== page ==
It's one thing to run a club shop and possibly earn a few bob for
the clubs coffers, running a business is a whole different kettle
of fish. "Members only" won't attract the attentions of the Inland
Revenue for a start, and doesn't require paid staff.
Life's too short to short anyway.......
I have become... comfortably numb
You don't have to pay membership first. The Society puts on public
shows around the country each year, and has a stand selling Society
products to anyone who wants to buy them. You also don't necessarily
need to buy P4 stuff from the Society either - Ultrascale, Exactoscale
and C&L both sell all you need to get you going and you can buy P4
wheels easily enough. Really, the Stores is offering readily available
stuff at discounted prices for members - it doesn't need to make a
living from selling stuff. There is some stuff only available through
the Society, but AFAIR nothing essential. Don't forget also that the EM
Gauge Society also supports P4 if you happen already to be a member.
Also, this policy is common to every society I'm a member of, so it
certainly isn't unique to the Scalefour Society.
This is a bit of a sensitive area - just mention "CRS" and watch some
Society members flinch :-)
This is a genuine question - why do you think it isn't easy to try out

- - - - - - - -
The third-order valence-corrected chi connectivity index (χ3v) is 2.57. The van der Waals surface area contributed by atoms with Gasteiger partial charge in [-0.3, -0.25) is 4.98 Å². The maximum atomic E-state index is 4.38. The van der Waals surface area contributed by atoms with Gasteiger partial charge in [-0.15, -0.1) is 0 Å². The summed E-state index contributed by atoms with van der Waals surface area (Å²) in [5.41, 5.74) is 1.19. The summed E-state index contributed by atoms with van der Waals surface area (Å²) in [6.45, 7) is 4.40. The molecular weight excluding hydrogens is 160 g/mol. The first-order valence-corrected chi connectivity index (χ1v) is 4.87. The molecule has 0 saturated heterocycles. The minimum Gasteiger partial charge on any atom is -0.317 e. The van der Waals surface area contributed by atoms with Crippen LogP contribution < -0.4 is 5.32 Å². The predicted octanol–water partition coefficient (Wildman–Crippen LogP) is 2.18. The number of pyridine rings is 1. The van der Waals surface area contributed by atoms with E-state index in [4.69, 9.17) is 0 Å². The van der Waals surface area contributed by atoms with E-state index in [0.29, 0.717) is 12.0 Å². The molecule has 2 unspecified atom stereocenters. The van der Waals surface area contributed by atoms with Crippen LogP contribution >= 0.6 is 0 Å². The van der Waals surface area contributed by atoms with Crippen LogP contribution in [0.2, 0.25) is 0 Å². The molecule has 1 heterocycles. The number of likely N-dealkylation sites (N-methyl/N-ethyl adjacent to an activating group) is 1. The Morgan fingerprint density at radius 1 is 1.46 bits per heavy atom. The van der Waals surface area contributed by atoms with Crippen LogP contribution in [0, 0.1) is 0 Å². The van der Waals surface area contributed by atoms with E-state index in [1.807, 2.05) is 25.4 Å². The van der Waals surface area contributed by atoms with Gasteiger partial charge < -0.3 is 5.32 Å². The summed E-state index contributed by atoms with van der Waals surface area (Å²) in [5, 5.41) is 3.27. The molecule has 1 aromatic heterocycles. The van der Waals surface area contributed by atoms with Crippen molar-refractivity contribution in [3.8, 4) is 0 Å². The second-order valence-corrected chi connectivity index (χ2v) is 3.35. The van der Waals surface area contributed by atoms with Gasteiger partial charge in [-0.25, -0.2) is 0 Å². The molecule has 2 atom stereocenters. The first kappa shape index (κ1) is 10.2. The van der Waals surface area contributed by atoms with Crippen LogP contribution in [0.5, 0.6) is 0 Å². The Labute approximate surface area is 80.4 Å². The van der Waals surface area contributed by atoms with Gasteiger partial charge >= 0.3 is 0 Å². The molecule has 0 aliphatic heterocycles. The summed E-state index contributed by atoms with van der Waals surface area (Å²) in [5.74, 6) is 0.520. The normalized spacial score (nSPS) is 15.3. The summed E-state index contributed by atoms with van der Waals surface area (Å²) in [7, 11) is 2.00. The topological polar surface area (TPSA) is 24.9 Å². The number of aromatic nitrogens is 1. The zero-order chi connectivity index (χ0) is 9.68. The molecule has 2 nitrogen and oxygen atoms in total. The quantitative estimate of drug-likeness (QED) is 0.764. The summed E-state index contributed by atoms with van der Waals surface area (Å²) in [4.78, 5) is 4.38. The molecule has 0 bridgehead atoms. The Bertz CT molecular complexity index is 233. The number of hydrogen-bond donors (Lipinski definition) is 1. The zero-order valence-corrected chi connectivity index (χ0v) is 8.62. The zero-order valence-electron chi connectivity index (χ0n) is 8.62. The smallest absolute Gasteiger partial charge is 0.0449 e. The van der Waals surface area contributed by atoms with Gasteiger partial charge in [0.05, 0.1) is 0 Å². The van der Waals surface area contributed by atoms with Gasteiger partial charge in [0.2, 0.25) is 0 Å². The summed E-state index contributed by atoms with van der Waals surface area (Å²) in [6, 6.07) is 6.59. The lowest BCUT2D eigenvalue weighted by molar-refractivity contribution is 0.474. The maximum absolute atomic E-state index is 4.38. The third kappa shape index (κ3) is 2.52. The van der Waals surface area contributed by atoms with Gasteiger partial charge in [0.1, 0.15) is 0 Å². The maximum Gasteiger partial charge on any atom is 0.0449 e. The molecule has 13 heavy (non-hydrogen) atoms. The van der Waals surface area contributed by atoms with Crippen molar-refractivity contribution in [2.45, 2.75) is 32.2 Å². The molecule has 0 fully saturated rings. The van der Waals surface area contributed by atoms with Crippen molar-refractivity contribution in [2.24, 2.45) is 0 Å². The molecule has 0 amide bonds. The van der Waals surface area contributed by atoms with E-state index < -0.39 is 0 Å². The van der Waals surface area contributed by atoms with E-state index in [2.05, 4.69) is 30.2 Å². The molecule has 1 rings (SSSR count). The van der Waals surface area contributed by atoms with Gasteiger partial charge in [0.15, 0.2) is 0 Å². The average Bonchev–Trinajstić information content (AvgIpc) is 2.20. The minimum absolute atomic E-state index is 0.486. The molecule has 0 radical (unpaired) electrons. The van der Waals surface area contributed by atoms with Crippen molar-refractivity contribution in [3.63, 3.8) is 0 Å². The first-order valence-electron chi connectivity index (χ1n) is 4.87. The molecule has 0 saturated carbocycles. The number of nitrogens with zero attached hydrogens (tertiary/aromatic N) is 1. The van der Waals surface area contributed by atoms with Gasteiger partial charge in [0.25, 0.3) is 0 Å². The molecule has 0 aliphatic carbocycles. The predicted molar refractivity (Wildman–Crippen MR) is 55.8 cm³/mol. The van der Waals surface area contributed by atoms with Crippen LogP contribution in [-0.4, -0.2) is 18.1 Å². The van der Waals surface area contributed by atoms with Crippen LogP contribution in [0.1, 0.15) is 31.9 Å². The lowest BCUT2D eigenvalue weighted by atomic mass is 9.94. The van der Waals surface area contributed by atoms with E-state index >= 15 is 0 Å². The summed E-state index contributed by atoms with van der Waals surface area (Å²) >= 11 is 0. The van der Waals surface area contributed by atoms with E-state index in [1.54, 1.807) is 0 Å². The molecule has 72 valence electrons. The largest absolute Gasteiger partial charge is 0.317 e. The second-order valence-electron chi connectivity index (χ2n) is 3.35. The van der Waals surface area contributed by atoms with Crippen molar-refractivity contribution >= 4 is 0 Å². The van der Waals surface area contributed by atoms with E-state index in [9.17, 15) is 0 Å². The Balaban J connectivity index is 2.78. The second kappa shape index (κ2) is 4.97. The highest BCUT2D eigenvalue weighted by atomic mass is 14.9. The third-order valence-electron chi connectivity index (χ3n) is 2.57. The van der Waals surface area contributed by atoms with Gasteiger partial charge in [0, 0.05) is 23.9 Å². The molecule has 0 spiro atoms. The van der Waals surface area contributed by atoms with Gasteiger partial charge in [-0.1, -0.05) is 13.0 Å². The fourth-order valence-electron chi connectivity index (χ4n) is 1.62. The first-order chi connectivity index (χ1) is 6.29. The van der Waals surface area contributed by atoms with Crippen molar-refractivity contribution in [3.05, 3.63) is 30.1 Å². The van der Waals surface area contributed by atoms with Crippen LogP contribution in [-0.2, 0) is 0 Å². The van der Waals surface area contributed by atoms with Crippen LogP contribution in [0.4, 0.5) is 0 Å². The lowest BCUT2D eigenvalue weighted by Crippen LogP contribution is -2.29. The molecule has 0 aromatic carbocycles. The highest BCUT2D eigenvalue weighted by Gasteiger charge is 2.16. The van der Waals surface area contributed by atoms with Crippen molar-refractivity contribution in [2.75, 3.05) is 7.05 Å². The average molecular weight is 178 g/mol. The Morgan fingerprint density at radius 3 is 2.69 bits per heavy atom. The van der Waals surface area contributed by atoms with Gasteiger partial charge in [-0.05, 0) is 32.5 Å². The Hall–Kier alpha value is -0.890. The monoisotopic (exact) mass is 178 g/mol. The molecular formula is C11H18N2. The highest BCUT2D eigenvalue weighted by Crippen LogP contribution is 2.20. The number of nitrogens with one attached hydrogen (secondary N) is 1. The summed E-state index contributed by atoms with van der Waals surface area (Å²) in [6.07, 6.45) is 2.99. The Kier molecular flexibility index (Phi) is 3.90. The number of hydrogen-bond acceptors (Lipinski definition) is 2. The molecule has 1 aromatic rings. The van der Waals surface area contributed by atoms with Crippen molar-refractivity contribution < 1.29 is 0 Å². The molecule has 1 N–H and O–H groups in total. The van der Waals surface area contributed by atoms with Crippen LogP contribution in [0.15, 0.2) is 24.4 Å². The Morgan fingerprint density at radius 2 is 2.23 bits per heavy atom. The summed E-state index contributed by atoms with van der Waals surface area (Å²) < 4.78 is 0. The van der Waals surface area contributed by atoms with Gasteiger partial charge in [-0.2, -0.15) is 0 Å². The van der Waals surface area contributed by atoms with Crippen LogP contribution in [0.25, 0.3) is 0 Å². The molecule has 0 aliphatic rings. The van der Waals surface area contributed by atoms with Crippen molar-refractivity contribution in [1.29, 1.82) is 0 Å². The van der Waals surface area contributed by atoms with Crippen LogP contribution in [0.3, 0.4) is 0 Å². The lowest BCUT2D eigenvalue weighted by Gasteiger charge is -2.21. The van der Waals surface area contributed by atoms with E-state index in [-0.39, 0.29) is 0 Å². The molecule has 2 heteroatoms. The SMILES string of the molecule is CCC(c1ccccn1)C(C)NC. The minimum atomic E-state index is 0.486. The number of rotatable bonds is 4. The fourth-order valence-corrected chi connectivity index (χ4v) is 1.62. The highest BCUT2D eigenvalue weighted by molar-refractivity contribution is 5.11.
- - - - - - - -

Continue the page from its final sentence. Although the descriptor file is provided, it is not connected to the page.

P4? Of course it should be easy, so it would be interesting to hear a
non-member's opinion of why it isn't. Attracting a continual flow of
new members is essential to every society, so if there are reasons why
people are being put off they should know.
Re-gauging Bullied pacifics without throwing away the any of the proprietary
chassis stops me...
To be even more brutal, the whole P4 scene seems to revolve around two ways,
1. Building over several decades a stock of exquisitely accurate steam locos
in no more than single digits total, and running them on layouts the size of
a short plank;
2. Only doing diesels/electrics, which happen to be easier to convert
Neither of these appeal to me, so I stick with the inaccurate but more
straightforward to get into 'Intermediate 00'. I can buy RTR to my heart's
content, and know that I only have to adjust the back-to-backs occasionally
to get a vehicle running well, and then I can fairly quickly enjoy the
pleasure of running my stock, not just building it all the time.
I'd love for 00 to be replaced by an 'Intermediate 18.83', but I don't think
it will ever happen ('Intermediate 18.83' is my term for the idea of a set
of standards that aren't as anally retentive as P4, which is trying to be as
accurate as it's possible to be - fine for those micro engineers who want to
live to those standards, but useless for the general modeller).
All the above is, of course, all in my humble onion.
It's each unto their own. These days I prefer making things to running
them, previously the reverse was to some extent true. Neither is right
or wrong. While making something, fiddling about with it to "improve"
it is no big deal, but even now I'd not be happy buying something
ready-to-run and then having to fiddle with it to make it work. That
somehow goes agianst the grain, even if it's not terribly logical!
I have become... comfortably numb